To explore how people perceive different advice for rotator cuff disease in terms of words/feelings evoked by the advice and treatment needs.
We performed a content analysis of qualitative data collected in a randomised experiment.
2028 people with shoulder pain read a vignette describing someone with rotator cuff disease and were randomised to: bursitis label plus guideline-based advice, bursitis label plus treatment recommendation, rotator cuff tear label plus guideline-based advice and rotator cuff tear label plus treatment recommendation. Guideline-based advice included encouragement to stay active and positive prognostic information. Treatment recommendation emphasised that treatment is needed for recovery.
Primary and secondary outcomes:
Participants answered questions about: (1) words/feelings evoked by the advice; (2) treatments they feel are needed. Two researchers developed coding frameworks to analyse responses.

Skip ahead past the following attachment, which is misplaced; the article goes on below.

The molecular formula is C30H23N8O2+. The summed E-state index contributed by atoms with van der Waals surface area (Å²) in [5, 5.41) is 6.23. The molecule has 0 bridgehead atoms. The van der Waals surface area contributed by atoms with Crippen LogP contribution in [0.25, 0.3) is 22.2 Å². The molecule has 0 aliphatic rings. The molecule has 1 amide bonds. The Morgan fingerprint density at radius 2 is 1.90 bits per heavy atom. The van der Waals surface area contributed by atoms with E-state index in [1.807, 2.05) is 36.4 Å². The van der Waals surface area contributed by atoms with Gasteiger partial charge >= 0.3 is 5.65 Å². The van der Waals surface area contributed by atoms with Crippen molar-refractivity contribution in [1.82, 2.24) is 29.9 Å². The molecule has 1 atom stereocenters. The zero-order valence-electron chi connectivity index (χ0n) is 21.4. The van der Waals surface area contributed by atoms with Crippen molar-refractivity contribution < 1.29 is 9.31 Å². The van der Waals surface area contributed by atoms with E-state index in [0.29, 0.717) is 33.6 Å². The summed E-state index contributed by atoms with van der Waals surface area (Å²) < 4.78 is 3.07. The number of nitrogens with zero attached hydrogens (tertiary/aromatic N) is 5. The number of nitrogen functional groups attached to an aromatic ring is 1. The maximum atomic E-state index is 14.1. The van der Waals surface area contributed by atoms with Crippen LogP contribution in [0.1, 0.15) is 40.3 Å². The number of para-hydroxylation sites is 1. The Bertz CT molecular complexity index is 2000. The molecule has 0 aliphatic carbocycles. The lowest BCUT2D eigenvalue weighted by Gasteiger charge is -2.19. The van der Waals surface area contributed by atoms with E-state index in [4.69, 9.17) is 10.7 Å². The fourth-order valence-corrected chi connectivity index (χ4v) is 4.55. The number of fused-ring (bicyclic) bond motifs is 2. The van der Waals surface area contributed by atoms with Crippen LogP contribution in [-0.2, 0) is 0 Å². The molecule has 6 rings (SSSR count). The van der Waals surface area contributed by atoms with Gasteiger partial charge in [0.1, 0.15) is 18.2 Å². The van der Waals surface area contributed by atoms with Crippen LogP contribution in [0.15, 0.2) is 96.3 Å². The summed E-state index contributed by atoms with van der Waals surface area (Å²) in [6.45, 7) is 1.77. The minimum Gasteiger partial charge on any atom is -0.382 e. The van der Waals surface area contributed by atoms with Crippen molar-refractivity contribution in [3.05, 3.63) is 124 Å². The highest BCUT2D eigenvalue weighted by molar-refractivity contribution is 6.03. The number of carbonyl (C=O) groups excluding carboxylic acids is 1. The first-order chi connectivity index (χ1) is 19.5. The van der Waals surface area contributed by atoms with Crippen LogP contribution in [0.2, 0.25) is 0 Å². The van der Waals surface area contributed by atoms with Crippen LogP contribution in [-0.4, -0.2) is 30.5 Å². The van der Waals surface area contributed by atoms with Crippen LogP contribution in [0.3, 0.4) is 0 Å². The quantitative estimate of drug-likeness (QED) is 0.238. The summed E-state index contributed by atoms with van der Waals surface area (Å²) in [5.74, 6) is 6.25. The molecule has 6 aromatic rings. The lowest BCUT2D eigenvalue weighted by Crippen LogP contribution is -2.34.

1981 (97% of 2039 randomised) responses for each question were analysed. Guideline-based advice (vs treatment recommendation) more often elicited words/feelings of reassurance, having a minor issue, trust in expertise and feeling dismissed, and treatment needs of rest, activity modification, medication, wait and see, exercise and normal movements. Treatment recommendation (vs guideline-based advice) more often elicited words/feelings of needing treatment/investigation, psychological distress and having a serious issue, and treatment needs of injections, surgery, investigations, and to see a doctor.
Words/feelings evoked by advice for rotator cuff disease and perceived treatment needs may explain why guideline-based advice reduces perceived need for unnecessary care compared to a treatment recommendation.